I think most of the people I know are fully aware of the silos full of vitriol I have for Amanda Palmer so there’s not a lot of use in rehashing that ground.   It’s more interesting, I suspect, to discuss what the whole thing means about capital versus labour, and minimum wage.

By way of an aside, there have been a few posts recently which make me sound like the most radical of Marxists (Foucaultian notions of power in language, Gramsci’s cultural hegemonies, and now class struggles…).  I shall correct that trend very, very soon but today is not that day.

Palmer tried to justify her position:

If you could see the enthusiasm of these people, the argument would become invalid.[…] They’re all incredibly happy to be here. [Source]

It’s an interesting advance in the field of logic: argumentum ad felicitatem.  Your argument is invalid because the people I’m exploiting are happy.

Is cultural production labour?  Although I wouldn’t consider anything I do cultural, I’ve produced articles, artworks, and given lectures for free and didn’t think much of it.  As far as I was concerned, I was building up my portfolio of creative output or doing favours for people.  In a sense, the recompense is being able to point to those things and receive credit for them when I put them on resumes and such.  I have even been paid in beer.

Loosely, my position has been: if the person receiving the work is not making (much) out of using my content, then I’ve got absolutely no problem with it, particularly if I’m acknowledged as the author.  I think that’s my position because it sits nicely with the fact that I’ve written for publications without being given credit but got paid to do so.  They were basically buying my moral rights.

In the Amanda Palmer case, she’s making a profit off the cultural objects of others but isn’t compensating them for it.  The amount she earns from their performance is more than the cost of a beer and a high five.

We’ve moved into a space of ‘cultural object as commodity’ and that’s where I think things get messy.

Imagine a person, Jonas, lives in the war-torn Peoples Democratic Republic of Craptopia and flees across the border to Markopolis (according to local politician Ttocs Sonmorri, Markopolis should bring back Temporary Protection Visas… cough).  Jonas loves it in Markopolis and really doesn’t want to go back to Craptopia.  Jonas doesn’t have many marketable skills (he studied a BSc at the University of Craptopia) and so needs to find low-skilled work.  Fortunately, construction company Remlap Industries doesn’t want to pay minimum wage…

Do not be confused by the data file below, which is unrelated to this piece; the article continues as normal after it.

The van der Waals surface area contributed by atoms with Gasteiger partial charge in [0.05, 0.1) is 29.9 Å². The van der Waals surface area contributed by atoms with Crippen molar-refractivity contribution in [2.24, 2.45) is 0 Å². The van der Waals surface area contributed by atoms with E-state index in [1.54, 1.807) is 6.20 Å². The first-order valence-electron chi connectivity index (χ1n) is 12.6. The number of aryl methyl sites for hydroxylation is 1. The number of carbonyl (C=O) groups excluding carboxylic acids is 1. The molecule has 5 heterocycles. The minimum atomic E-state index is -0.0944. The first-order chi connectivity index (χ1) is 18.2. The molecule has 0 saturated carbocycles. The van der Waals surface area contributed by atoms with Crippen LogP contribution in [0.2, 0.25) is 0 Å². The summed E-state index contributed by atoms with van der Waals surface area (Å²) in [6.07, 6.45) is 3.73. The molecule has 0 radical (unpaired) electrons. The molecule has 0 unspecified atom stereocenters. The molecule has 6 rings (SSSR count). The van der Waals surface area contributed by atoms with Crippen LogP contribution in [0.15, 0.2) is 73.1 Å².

When Remlap’s exploitation of Jonas and other people in Jonas’ position is splashed across the front pages of Markopolis’ media sites, Remlap says: ‘If you could see the enthusiasm of these people, the argument would become invalid. They’re all incredibly happy to be here.’

Even if people are happy to be exploited, should we permit the exploitation?  One might wonder who defines ‘exploitation’ here and one would be missing the point.

While the musicians were happy to gift their labour to Amanda Palmer, it was still exploitative and Amanda Palmer should feel bad for being an exploitative person.

What’s funny about this situation is that Amanda Palmer literally becomes the Gina Rineheart of the music industry: ‘if people want to work for $2 a day in my coal mine of a music industry, they should be allowed to…’

There’s a second group of people for whom we should have some consideration: the musicians who rely on trading their labour for payment in order to make a living.

I don’t donate to ‘Build Houses in the Third World’ charities although some of my friends are completely agog with them.  People in the developing world need houses and people in the developed world need to find an increasingly varied number of ways to feel like they’re making the world a better place.  Thus — runs the thinking of the scheme organisers — why not get the people in the developed world to donate their time to building houses for people in the developing world?

People do this with absolutely the best intentions (hi, friends!) and I don’t begrudge them for doing it, but what they’ve effectively done is flooded a market with exceptionally cheap labour (free labour) thus undercutting all the local builders.